• 27. Malaria Vaccine Is Malaria vaccine feasible? Current clinical studies have shown that new candidate vaccines can induce complete protection against malaria infection. Complete protection against malaria can be induced by infecting volunteers with irradiated malaria parasites. People living in endemic areas who have been multiply exposed to malaria develop immunity against severe malaria disease. Antibodies purified from life-long residents of endemic areas can be transferred into other individuals and can confer some protection against the effects of malaria infection.
  • 28. Leading transmission blocking antigens (Sexual Stage) Antigen Strengths Weakness Pfs25/Pvs25 Pfs28/Pvs28 - Both antigens cloned and expressed - induces complete transmission-blocking in model systems Not expressed in the vertebrate host, not subject to natural boosting following vaccination Pfs48/45 -Monoclonal antibodies completely block transmission -Expressed on the gametocyte so boosting of antibody response a possibility. Pfs230 -Monoclonal antibodies completely block transmission -compliment mediated antiparasite activity -Expressed on the gametocyte ------------------ A very large molecule, so unclear which part/s to make. These antigen vaccines are currently in phase I/Preclinical stage.
  • 29. New Malarial Vaccines Status Parasite stage Vaccine Stage of Development Pre Erythrocytic Stage CSP C-ter peptide + Montanide ISA 720 Phase Ib ICC-1132: Hybrid CSP multiepitope-HBc VLPs Phase II RTS,S: Hybrid P. falciparum CSP -HBsAg particles + AS02 adjuvant Phase IIb DNA vaccines (including MuStDO-5: CSP/LSA-1/ LSA-3/EXP1/TRAP) Phase I Live recombinant FPV- or MVA-CSP + LSA-1 epitope Phase Ib Live recombinant MVA-multiepitope string + TRAP Phase Ib LSA-3 (long peptides; lipopeptide; recombinant) Phase Ia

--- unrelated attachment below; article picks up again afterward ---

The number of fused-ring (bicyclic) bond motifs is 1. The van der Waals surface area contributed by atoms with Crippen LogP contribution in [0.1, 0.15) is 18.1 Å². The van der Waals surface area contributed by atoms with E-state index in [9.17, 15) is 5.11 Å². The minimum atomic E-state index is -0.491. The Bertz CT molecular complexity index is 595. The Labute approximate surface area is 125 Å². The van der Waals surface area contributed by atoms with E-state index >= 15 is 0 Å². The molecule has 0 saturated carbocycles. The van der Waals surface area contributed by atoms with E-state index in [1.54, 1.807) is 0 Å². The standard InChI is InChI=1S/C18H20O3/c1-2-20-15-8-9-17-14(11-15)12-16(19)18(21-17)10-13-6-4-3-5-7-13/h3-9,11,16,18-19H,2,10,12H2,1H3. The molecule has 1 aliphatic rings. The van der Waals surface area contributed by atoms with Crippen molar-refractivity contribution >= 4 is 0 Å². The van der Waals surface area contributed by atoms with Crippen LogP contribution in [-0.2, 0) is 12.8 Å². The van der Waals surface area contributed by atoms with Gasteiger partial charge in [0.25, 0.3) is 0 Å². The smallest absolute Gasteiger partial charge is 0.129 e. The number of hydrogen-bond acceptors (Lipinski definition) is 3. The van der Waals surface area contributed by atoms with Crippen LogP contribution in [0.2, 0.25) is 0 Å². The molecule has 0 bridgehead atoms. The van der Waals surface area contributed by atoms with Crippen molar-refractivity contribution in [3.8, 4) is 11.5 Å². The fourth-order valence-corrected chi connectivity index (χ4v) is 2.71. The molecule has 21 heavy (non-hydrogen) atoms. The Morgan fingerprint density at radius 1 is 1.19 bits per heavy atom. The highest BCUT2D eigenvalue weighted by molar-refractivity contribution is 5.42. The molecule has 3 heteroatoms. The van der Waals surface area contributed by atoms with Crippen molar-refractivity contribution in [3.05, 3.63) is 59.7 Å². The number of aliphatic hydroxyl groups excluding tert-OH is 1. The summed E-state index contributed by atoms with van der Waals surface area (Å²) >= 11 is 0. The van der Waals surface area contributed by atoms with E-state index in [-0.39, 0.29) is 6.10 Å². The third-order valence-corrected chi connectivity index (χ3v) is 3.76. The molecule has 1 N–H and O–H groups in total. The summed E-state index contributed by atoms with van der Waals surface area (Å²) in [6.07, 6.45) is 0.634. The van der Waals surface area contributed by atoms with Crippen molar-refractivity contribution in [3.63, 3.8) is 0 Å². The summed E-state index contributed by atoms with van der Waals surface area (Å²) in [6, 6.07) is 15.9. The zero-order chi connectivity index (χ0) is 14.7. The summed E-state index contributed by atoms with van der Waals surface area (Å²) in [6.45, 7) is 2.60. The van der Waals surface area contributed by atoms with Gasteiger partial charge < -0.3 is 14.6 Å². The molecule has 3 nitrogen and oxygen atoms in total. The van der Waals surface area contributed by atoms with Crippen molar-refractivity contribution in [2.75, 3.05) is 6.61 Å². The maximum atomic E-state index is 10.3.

• 30. New Malarial Vaccines Status Parasite stage Vaccine Stage of Development Blood Stage PfCP 2.9: MSP-1-AMA-1 fusion protein (yeast) + Montanide ISA 720 Phase I MSP-3 long peptides Phase Ib GLURP long peptide Phase I MSP-3-GLURP hybrid long peptide + Montanide ISA 720 Phase I Combination B: MSP-1, -2, RESA + Montanide Phase II SE36 Phase I MSP-4, -5 Preclinical
  • 31. Drugs reversing Chloroquine Resistance >> > Experimental • Ca-Channel Blockers: Verapamil • Vitamin E : Deficiency may afford protecton • Penfluridol : Reverses Mefloquine resistance
  • 32. Summary • • • • • Antigen variability- vaccine development Resistance in plasmodium Insecticide resistance Judicious use of Anti malarials Early diagnosis and treatment
  • 33. References • Goodman & Gilman’s 12th edition • K.D.Tripathi 6th edition • KK Sharma 2nd edition • Basic & clinical Pharmacology Katzung • Guidelines for diagnosis and treatment of Malaria 2011 National Vector Borne Disease Control Programme, National Institute of Malaria Research